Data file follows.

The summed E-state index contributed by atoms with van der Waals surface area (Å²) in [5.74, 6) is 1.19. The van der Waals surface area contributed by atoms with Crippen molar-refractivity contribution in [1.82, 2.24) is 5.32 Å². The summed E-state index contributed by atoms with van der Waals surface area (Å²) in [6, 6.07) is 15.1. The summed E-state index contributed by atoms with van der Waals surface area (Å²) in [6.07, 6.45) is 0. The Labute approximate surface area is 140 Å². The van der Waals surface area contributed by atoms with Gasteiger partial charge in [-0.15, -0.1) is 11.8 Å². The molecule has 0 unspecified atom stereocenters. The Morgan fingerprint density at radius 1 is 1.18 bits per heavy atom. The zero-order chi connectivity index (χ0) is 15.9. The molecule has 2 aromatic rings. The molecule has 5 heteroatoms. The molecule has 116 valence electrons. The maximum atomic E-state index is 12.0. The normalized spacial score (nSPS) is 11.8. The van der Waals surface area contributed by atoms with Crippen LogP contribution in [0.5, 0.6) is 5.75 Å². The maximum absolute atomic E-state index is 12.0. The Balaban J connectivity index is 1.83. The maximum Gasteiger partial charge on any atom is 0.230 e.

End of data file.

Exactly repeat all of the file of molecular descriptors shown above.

The summed E-state index contributed by atoms with van der Waals surface area (Å²) in [5.74, 6) is 1.19. The van der Waals surface area contributed by atoms with Crippen molar-refractivity contribution in [1.82, 2.24) is 5.32 Å². The summed E-state index contributed by atoms with van der Waals surface area (Å²) in [6, 6.07) is 15.1. The summed E-state index contributed by atoms with van der Waals surface area (Å²) in [6.07, 6.45) is 0. The Labute approximate surface area is 140 Å². The van der Waals surface area contributed by atoms with Gasteiger partial charge in [-0.15, -0.1) is 11.8 Å². The molecule has 0 unspecified atom stereocenters. The Morgan fingerprint density at radius 1 is 1.18 bits per heavy atom. The zero-order chi connectivity index (χ0) is 15.9. The molecule has 2 aromatic rings. The molecule has 5 heteroatoms. The molecule has 116 valence electrons. The maximum atomic E-state index is 12.0. The normalized spacial score (nSPS) is 11.8. The van der Waals surface area contributed by atoms with Crippen LogP contribution in [0.5, 0.6) is 5.75 Å². The maximum absolute atomic E-state index is 12.0. The Balaban J connectivity index is 1.83. The maximum Gasteiger partial charge on any atom is 0.230 e.